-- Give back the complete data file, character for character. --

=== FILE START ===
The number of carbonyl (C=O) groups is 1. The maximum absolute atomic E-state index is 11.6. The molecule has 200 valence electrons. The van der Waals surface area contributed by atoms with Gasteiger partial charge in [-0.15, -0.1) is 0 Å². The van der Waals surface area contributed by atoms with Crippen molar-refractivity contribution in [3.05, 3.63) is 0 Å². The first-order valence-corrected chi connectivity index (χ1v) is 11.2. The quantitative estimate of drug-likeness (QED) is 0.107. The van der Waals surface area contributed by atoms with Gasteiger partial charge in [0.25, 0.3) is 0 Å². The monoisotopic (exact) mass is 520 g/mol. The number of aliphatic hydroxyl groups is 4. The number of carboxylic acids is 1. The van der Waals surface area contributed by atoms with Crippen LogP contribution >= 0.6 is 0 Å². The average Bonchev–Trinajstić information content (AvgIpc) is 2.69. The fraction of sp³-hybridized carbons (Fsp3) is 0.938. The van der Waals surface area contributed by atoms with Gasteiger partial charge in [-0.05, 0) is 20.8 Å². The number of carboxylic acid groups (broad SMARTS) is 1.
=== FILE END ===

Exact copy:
The number of carbonyl (C=O) groups is 1. The maximum absolute atomic E-state index is 11.6. The molecule has 200 valence electrons. The van der Waals surface area contributed by atoms with Gasteiger partial charge in [-0.15, -0.1) is 0 Å². The van der Waals surface area contributed by atoms with Crippen molar-refractivity contribution in [3.05, 3.63) is 0 Å². The first-order valence-corrected chi connectivity index (χ1v) is 11.2. The quantitative estimate of drug-likeness (QED) is 0.107. The van der Waals surface area contributed by atoms with Gasteiger partial charge in [0.25, 0.3) is 0 Å². The monoisotopic (exact) mass is 520 g/mol. The number of aliphatic hydroxyl groups is 4. The number of carboxylic acids is 1. The van der Waals surface area contributed by atoms with Crippen LogP contribution >= 0.6 is 0 Å². The average Bonchev–Trinajstić information content (AvgIpc) is 2.69. The fraction of sp³-hybridized carbons (Fsp3) is 0.938. The van der Waals surface area contributed by atoms with Gasteiger partial charge in [-0.05, 0) is 20.8 Å². The number of carboxylic acid groups (broad SMARTS) is 1.